Sunday, April 19, 2009


I admire but am amazed that some people decided when they are children on their future career. Or start a job immediately after finishing university and remain in that position until they retire. That is far too linear for me. I like to pursue side roads, to explore new ideas. I’ve lived in France and four different provinces. I’ve been a researcher and a writer and a bookkeeper. I’ve worked for non-profit organizations, municipalities, a university and a small business.

What I’ve discovered is that knowledge is never wasted, that I apply my knowledge of bookkeeping when I write software documentation, my knowledge of French when I work for the Saskatchewan Teachers’ Federation. My life has been enriched by being able to explore so many different ways of life and ways of work.

In an essay entitled Introduction to Patriarchal Existentialism, Jeffner Allen attempts to define the essence of women’s lives, focusing on their resilience and perseverance as they weave together multiple roles. She introduces the concept of sinuosity: “Sinuosity is constituted not from the outside, as an attempt to impress a fixed mold on life events, but by a gathering of memories and projects. There emerges in this gathering the curving, winding, folding of women’s lives. . . . The sinuous undulates, ripples in the breeze. It slithers silvery on moonlit nights. The sinuous billows in the waving fields of corn, the flowing of a mane, the rolling in laughter of joyous celebration. At the same time, the sinuous names the sinew, the tendon tough and strong. Here anger and revolt are embedded in women’s muscles, giving us the endurance to shape a world of our priorities and delights.” Female existence is “neither that of the straight line, which proceeds in an upright, orderly sequence, nor like that of the perfect circle, which repeats itself without variation.”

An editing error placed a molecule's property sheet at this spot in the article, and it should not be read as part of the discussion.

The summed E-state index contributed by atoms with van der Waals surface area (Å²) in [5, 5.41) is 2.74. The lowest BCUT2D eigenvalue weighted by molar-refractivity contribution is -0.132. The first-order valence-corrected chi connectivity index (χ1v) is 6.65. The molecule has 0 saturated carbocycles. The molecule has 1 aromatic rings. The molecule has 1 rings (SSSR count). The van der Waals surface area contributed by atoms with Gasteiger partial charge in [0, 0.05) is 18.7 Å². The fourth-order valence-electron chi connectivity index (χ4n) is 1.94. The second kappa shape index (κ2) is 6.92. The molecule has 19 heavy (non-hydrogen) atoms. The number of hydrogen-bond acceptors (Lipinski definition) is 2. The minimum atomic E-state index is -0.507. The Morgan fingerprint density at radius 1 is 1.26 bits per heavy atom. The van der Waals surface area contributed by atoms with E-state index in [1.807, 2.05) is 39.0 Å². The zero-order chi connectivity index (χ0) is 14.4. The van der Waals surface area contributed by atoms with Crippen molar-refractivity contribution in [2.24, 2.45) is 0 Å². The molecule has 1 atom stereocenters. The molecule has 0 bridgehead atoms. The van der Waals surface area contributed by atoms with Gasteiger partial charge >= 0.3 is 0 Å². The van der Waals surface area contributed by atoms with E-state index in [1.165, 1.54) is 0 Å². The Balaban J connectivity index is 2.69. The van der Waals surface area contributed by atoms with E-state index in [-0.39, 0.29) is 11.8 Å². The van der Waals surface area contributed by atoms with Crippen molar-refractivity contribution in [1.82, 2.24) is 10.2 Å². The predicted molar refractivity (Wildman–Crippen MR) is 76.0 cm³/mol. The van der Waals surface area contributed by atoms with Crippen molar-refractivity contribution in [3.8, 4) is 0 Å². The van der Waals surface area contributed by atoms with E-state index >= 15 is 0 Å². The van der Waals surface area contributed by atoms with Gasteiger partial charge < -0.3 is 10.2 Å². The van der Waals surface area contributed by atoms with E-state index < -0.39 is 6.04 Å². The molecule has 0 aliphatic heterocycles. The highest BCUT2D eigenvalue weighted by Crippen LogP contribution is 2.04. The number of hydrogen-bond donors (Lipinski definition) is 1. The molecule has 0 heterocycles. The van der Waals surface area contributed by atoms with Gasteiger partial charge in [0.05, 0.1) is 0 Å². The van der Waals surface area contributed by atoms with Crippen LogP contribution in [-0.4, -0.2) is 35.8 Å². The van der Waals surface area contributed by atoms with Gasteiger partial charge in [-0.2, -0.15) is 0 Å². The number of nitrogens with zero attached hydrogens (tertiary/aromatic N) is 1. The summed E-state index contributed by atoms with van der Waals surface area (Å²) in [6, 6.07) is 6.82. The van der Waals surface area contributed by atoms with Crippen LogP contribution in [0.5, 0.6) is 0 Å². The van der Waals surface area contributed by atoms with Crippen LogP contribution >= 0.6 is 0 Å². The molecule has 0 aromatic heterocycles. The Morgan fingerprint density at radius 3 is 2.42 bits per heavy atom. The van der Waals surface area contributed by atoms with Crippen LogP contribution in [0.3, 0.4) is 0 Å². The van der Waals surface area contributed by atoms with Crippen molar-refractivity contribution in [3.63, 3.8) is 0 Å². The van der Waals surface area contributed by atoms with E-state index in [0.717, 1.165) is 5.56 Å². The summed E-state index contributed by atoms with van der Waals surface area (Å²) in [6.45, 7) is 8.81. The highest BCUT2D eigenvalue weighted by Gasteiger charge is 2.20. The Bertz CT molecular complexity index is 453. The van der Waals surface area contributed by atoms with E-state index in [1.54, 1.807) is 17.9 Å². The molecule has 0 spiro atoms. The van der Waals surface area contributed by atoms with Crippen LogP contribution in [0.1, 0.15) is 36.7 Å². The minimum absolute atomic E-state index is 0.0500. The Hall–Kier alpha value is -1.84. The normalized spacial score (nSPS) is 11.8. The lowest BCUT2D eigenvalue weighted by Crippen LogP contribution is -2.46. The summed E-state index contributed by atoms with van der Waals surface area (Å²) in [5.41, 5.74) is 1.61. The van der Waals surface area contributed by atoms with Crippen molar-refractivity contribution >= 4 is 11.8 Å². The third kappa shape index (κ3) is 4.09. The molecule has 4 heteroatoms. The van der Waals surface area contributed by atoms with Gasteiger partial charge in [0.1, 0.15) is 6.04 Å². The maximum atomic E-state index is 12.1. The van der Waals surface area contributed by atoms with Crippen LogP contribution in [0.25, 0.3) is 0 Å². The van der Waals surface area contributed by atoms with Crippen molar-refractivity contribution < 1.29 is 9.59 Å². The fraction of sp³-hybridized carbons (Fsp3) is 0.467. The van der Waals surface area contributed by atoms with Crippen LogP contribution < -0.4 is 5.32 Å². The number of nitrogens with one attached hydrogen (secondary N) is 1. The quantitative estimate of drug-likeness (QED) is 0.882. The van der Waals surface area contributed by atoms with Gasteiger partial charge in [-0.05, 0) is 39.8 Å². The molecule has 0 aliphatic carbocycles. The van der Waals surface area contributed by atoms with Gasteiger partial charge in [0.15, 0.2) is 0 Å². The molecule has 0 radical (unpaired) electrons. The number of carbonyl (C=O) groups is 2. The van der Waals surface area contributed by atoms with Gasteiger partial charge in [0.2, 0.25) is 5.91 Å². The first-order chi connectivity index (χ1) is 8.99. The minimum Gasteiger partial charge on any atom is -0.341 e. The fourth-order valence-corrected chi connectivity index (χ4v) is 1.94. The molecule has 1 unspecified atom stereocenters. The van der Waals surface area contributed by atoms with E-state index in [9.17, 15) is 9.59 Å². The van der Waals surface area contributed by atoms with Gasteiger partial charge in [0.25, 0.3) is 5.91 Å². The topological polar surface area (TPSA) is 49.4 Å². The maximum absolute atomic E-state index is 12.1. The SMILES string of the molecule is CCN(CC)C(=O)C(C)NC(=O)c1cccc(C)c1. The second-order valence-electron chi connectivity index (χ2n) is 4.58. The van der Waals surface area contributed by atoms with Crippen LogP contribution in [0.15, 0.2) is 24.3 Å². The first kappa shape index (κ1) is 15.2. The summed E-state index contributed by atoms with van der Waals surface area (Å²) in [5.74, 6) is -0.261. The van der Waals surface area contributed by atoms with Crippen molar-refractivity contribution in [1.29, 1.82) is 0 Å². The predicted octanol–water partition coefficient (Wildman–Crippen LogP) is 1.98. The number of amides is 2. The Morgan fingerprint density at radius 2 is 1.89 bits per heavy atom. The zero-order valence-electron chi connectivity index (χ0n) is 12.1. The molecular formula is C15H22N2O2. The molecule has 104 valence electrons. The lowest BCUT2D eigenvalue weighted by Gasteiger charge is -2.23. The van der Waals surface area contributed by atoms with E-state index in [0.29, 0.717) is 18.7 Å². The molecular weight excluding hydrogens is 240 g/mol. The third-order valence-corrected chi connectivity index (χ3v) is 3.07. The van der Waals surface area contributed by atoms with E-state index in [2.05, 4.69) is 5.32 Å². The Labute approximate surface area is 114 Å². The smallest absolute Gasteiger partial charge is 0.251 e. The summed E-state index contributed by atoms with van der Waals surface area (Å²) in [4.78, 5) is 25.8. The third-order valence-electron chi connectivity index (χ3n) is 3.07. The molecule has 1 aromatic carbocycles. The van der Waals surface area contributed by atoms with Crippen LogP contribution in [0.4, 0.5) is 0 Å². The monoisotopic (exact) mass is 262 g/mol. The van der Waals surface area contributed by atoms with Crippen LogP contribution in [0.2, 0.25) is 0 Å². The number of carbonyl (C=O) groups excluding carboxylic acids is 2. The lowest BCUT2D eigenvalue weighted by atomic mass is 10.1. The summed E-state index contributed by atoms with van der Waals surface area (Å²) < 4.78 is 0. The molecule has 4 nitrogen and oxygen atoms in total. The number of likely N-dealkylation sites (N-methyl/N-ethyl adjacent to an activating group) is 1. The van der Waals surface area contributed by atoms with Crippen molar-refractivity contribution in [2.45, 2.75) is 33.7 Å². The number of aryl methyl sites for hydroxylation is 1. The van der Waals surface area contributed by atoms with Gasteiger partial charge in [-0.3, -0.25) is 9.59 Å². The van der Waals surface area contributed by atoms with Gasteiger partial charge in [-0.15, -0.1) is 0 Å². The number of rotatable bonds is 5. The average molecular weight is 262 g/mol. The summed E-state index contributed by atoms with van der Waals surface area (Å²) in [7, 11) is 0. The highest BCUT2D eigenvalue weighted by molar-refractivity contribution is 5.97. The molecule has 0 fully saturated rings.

Sinuosity represents strength because it bends but doesn’t break. Like a river flowing through a valley, there is continuity and direction. There is beauty in the curve of a wave or in the flowing shapes of Gaudi’s architecture. And there is wholeness and beauty in the sinuous path of my life.

Photos courtesy of: and

1 comment:

Stephanie V said...

I love the word and I have always admired Gaudi's work. They go together very nicely.